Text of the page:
Live from Music Row Wednesday morning on The Tennessee Star Report with Michael Patrick Leahy – broadcast on Nashville’s Talk Radio 98.3 and 1510 WLAC weekdays from 5:00 a.m. to 8:00 a.m. – host Leahy welcomed TN-5 Republican candidate Beth Harwell to the newsmaker line to discuss her commitment, if elected, to a maximum 6-year term and slowly dismantling the Department of Education, bringing money back to local governments in the state.
Leahy: We are joined on the newsmaker line with a new breaking story. Former speaker of the Tennessee House of Representatives, Beth Harwell. Good morning, Beth.
Harwell: Good morning. Good to be with you all this morning.
Leahy: So you have just released a statement that you have endorsed the U.S. term limits amendment and you pledge to serve if elected to the U.S. House of Representatives, a maximum of three terms. Tell us about that.
Harwell: Right. I served in the Tennessee Legislature, which is indeed a citizen legislature. It’s a part-time job. You can’t make a living serving in the state legislature, which means you have to find another job.
And I’ve always been a teacher, and I think that’s critical. People that serve in the legislature in Tennessee don’t visit their districts. They live in their districts and they live under the laws that they pass for everyone else.
That’s not the case in Washington, D.C. And that’s why I’m committed to serving for just six years. In eight years, we were able to accomplish great things for the state of Tennessee as Speaker. And I will serve six years and vote the will of the people and then come back home.
Leahy: How did you come to this decision to make this announcement that you’re just going to serve three terms, if elected, you’re a candidate for the Republican nomination to serve in the U.S. House of Representatives in the new 5th Congressional District, which covers the lower third of Davidson County, the western half of Wilson, the eastern half of Williamson County, all of Marshall, all of Maury, and all of Lewis County. How did you come to this decision?
Harwell: I’ve always felt that this was the correct thing to do to limit your time and service. I held back for many years because I was fearful that it would make the bureaucracy in Washington, D.C., more powerful. And we certainly don’t want that.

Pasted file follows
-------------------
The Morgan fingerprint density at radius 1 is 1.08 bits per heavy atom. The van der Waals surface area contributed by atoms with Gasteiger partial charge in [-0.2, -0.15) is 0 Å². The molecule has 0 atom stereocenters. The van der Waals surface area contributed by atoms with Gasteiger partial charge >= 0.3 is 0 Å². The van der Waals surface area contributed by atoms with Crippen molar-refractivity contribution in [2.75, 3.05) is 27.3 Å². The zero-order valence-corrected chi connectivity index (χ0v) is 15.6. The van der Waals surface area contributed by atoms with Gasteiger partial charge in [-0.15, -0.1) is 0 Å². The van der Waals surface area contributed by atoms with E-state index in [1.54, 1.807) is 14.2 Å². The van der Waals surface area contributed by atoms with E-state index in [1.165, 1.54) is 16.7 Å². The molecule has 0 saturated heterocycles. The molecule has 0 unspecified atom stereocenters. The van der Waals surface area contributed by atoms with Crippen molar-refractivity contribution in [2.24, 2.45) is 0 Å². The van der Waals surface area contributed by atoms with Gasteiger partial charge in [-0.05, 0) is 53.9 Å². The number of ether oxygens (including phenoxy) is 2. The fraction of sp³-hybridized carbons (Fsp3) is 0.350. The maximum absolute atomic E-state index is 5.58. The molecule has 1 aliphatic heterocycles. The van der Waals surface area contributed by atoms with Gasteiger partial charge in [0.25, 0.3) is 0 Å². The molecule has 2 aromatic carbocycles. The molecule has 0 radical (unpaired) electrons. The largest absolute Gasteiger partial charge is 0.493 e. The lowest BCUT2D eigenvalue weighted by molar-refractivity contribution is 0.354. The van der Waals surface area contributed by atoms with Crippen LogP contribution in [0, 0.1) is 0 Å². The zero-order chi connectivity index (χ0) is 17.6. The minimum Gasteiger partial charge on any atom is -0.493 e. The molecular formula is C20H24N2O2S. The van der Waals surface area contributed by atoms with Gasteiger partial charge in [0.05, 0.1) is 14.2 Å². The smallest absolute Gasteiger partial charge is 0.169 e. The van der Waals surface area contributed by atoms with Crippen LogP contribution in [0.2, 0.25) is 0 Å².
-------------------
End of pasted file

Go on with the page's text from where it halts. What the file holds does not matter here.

But I also think that it incentivizes us to go up there and do the right thing and do it quickly because we don’t as a nation have much more time in which we can allow elected officials in Washington to just not get the job done. So I think this is the right time to make a pledge such as this.
Leahy: Now, what’s it been like for you out on the campaign trail? We saw each other at the Wilson County Trump Day Dinner on Thursday.
There are 11 candidates there. You were one of the 11. You got to speak there. What are you seeing out on the campaign trail?
Harwell: Well, people are interested in this. I think, just as I’ve heard on your radio show this morning, I think people also are concerned with getting the May election over with before they start concentrating on what will be the August election.
But like today, I will spend my day in Lewis County and have a lot of good folks taking me around Lewis County to meet and greet and get to know people a little bit better. People are concerned about the direction of our nation.
They are very concerned with the high cost of living right now. They’re concerned with protecting our borders and I think what I hear consistently is that they feel that the fiscal insanity that they see in Washington, D.C. has got to come to an end.
Leahy: What would be the very first bill that you would introduce if you were to be elected to serve in Congress and would be sworn in in January of 2023?
Harwell: Something that’s been a passion of mine for some time now is the whole issue of education, which is such a critical thing for our nation going forward.
I know I can’t completely eliminate the U.S. Department of Education at least as a freshman at first blush. But I think I could begin to reduce the size of it and return that money back to state and local governments where it can be more efficiently and effectively spent.
Leahy: It wouldn’t hurt my feelings if you introduced a bill to entirely abolish the Department of Education.
Harwell: It would be my ultimate goal. You’re right about that, and I certainly understand how the process works, and I might very well do that and take what I can get, because I do think the U.S. Department of Education is bloated and is not doing anything to help our children.
Leahy: It’s interesting the way that you phrase that because you could either go in and say, let’s abolish it entirely. That bill would probably not get a lot of traction the first term or, I guess you’re taking a more incremental approach by saying let’s reduce its footprint and let’s give that money back to the state. Is that your approach on that one?
Harwell: That is correct. I’m realistic about this. I know that they administer the Pell Grants and some other things at the federal level, but slowly we can return those responsibilities back to the state governments or the local governments, as opposed to having the federal bureaucrats who, by the way, never teach a single child how to read or write.
Leahy: That’s a very true statement.
Listen to the interview:
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